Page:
Oil prices have continued to languish below $50 per barrel as a glut of crude oil and gasoline persist even as global demand continues to rise.
The IEA still predicts that oil consumption will expand by another 1.4 million barrels per day in 2016, while production stagnates. That dynamic suggests that the market is converging towards some sort of balance, although the speed with which that takes place is hotly debated.
But in the short-term the record levels of crude oil and refined products sitting in storage have prevented oil prices from rebounding. The U.S. had 525 million barrels of crude oil inventories at the end of August and 232 million barrels of gasoline. Both figures are sharply higher than the running five-year average and higher than even year-ago levels. And inventories are only down slightly from their peaks hit earlier this year. Until oil and refined product inventories start to draw down much more forcefully, oil prices will struggle to rise above, say, $50 per barrel.
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While extraordinary levels of crude oil and gasoline inventories seem to point to a frustratingly oversupplied market, there is a case to be made that the world could soon suffer from the opposite problem.
Several oil analysts believe that the near record low for spare production capacity around the world actually suggests that the oil market is a lot tighter than it seems at first glance. “Yes, storage tanks are higher than they’ve ever been, but you’ve got to consider that collectively with how much spare capacity that you have,” said Jackie Forrest, vice-president of energy research at ARC Financial Corp., according to The Financial Post.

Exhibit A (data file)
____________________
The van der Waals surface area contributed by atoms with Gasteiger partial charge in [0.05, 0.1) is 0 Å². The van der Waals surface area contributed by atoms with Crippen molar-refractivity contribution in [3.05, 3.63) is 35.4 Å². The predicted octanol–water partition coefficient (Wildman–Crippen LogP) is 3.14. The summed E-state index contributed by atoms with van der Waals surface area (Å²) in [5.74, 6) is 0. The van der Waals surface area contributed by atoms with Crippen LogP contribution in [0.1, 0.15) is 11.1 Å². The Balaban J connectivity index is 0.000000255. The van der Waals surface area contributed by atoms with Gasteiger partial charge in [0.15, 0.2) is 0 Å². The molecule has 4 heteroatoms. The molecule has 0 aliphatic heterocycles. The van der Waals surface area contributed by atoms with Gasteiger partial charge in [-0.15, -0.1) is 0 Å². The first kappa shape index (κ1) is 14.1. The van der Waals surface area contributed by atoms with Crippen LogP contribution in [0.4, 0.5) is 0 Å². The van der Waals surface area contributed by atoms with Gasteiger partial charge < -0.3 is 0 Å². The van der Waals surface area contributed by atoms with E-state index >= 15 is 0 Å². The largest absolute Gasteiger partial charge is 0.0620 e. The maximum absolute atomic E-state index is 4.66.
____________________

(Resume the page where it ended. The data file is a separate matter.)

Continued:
Most of the world’s spare capacity is located in Saudi Arabia, the one country that has the ability to substantially ramp up or down output over the course of a few weeks. But Saudi Arabia, in a battle for market share, ratcheted up production to a record high this summer, exceeding 10.6 million barrels per day, which dumped more supply on the market but left it with less spare capacity. OPEC as a whole has pushed output to a record high. The IEA and the EIA both estimate that OPEC’s spare capacity has dipped to just 1.4 million barrels per day, about half of what it was a few years ago and extraordinarily low by historical standards. The last time spare capacity was this low, it was between 2004 and 2008, a period of time that saw a dramatic run up in oil prices.
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Meanwhile, investment in new sources of supply has come to a screeching halt because of the meltdown in oil prices. Wood Mackenzie estimates that the oil industry discovered the least amount of new oil in almost 70 years in 2015, and is on track to discover even less this year. The industry has also slashed spending by an eye-popping $1 trillion for the period between 2015 to 2020, ensuring that the pace of new discoveries will remain unimpressive.
This sets up a possibility in the next few years in which new supplies fail to come online because so few projects have been given the greenlight over the past two years. With global demand rising, the glut will flip to a supply deficit. Record high inventories will cushion the blow, but those will be burned off over time. Normally, OPEC could step in at that point with its spare capacity to provide some extra supply. But OPEC, and particularly Saudi Arabia, has already ramped up output to such high levels. Without the ability to provide additional supply in a pinch, the markets could tighten unexpectedly. And because new projects take time to develop, the supply response will take months and even years to be realized.
“If we do get into a situation where demand keeps growing but the investment isn’t there to add the supply that’s needed, the fact that there’s very little spare capacity I think will cause the market some concern,” Jackie Forrest of ARC Financial Corp. said, according to The Financial Post.
By Nick Cunningham of Oilprice.com
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